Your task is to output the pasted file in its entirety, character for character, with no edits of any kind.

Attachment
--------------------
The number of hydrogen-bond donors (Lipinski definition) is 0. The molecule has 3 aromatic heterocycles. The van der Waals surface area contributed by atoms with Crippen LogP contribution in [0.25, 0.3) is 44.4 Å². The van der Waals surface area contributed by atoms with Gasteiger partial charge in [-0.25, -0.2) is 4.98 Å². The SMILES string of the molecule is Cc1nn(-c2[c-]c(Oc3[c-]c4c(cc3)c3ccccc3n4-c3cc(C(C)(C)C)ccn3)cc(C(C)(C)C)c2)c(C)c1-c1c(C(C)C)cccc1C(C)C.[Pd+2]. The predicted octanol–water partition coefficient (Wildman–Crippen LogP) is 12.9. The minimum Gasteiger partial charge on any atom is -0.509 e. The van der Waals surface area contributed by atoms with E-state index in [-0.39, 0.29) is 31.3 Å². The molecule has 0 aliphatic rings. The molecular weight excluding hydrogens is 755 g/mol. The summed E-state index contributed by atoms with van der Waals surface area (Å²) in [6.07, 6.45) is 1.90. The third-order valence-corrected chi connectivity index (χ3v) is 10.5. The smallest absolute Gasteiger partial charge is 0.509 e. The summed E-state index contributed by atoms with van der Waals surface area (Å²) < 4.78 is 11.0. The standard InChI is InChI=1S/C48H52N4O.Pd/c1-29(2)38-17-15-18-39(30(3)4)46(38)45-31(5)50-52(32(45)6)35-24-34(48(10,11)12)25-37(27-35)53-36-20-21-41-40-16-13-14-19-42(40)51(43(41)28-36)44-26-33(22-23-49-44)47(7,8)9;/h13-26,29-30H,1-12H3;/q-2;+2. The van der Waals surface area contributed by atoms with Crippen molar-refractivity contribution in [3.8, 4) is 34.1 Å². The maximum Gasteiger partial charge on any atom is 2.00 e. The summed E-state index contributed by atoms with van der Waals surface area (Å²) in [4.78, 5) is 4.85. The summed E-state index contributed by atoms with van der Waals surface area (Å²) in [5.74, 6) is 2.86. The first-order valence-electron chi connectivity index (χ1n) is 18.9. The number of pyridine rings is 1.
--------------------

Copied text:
The number of hydrogen-bond donors (Lipinski definition) is 0. The molecule has 3 aromatic heterocycles. The van der Waals surface area contributed by atoms with Crippen LogP contribution in [0.25, 0.3) is 44.4 Å². The van der Waals surface area contributed by atoms with Gasteiger partial charge in [-0.25, -0.2) is 4.98 Å². The SMILES string of the molecule is Cc1nn(-c2[c-]c(Oc3[c-]c4c(cc3)c3ccccc3n4-c3cc(C(C)(C)C)ccn3)cc(C(C)(C)C)c2)c(C)c1-c1c(C(C)C)cccc1C(C)C.[Pd+2]. The predicted octanol–water partition coefficient (Wildman–Crippen LogP) is 12.9. The minimum Gasteiger partial charge on any atom is -0.509 e. The van der Waals surface area contributed by atoms with E-state index in [-0.39, 0.29) is 31.3 Å². The molecule has 0 aliphatic rings. The molecular weight excluding hydrogens is 755 g/mol. The summed E-state index contributed by atoms with van der Waals surface area (Å²) in [6.07, 6.45) is 1.90. The third-order valence-corrected chi connectivity index (χ3v) is 10.5. The smallest absolute Gasteiger partial charge is 0.509 e. The summed E-state index contributed by atoms with van der Waals surface area (Å²) < 4.78 is 11.0. The standard InChI is InChI=1S/C48H52N4O.Pd/c1-29(2)38-17-15-18-39(30(3)4)46(38)45-31(5)50-52(32(45)6)35-24-34(48(10,11)12)25-37(27-35)53-36-20-21-41-40-16-13-14-19-42(40)51(43(41)28-36)44-26-33(22-23-49-44)47(7,8)9;/h13-26,29-30H,1-12H3;/q-2;+2. The van der Waals surface area contributed by atoms with Crippen molar-refractivity contribution in [3.8, 4) is 34.1 Å². The maximum Gasteiger partial charge on any atom is 2.00 e. The summed E-state index contributed by atoms with van der Waals surface area (Å²) in [4.78, 5) is 4.85. The summed E-state index contributed by atoms with van der Waals surface area (Å²) in [5.74, 6) is 2.86. The first-order valence-electron chi connectivity index (χ1n) is 18.9. The number of pyridine rings is 1.